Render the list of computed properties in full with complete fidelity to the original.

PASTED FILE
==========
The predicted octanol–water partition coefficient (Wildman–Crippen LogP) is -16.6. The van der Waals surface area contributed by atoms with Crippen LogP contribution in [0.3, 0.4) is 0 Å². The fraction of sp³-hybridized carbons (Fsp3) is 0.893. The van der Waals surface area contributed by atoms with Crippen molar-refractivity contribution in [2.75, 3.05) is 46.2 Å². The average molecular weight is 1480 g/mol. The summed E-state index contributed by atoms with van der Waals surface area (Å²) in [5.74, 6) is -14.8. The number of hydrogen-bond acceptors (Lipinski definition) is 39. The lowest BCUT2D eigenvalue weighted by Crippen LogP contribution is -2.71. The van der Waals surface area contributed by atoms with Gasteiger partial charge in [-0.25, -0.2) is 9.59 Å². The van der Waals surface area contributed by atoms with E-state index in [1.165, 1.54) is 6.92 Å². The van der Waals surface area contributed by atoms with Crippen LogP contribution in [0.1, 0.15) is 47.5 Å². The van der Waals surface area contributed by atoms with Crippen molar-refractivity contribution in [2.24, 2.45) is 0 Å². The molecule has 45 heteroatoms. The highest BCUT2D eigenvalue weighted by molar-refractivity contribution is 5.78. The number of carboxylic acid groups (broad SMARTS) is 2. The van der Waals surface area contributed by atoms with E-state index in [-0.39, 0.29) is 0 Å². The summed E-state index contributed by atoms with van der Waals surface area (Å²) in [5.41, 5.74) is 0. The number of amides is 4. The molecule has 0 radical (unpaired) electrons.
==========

The predicted octanol–water partition coefficient (Wildman–Crippen LogP) is -16.6. The van der Waals surface area contributed by atoms with Crippen LogP contribution in [0.3, 0.4) is 0 Å². The fraction of sp³-hybridized carbons (Fsp3) is 0.893. The van der Waals surface area contributed by atoms with Crippen molar-refractivity contribution in [2.75, 3.05) is 46.2 Å². The average molecular weight is 1480 g/mol. The summed E-state index contributed by atoms with van der Waals surface area (Å²) in [5.74, 6) is -14.8. The number of hydrogen-bond acceptors (Lipinski definition) is 39. The lowest BCUT2D eigenvalue weighted by Crippen LogP contribution is -2.71. The van der Waals surface area contributed by atoms with Gasteiger partial charge in [-0.25, -0.2) is 9.59 Å². The van der Waals surface area contributed by atoms with E-state index in [1.165, 1.54) is 6.92 Å². The van der Waals surface area contributed by atoms with Crippen LogP contribution in [0.1, 0.15) is 47.5 Å². The van der Waals surface area contributed by atoms with Crippen molar-refractivity contribution in [2.24, 2.45) is 0 Å². The molecule has 45 heteroatoms. The highest BCUT2D eigenvalue weighted by molar-refractivity contribution is 5.78. The number of carboxylic acid groups (broad SMARTS) is 2. The van der Waals surface area contributed by atoms with E-state index in [-0.39, 0.29) is 0 Å². The summed E-state index contributed by atoms with van der Waals surface area (Å²) in [5.41, 5.74) is 0. The number of amides is 4. The molecule has 0 radical (unpaired) electrons.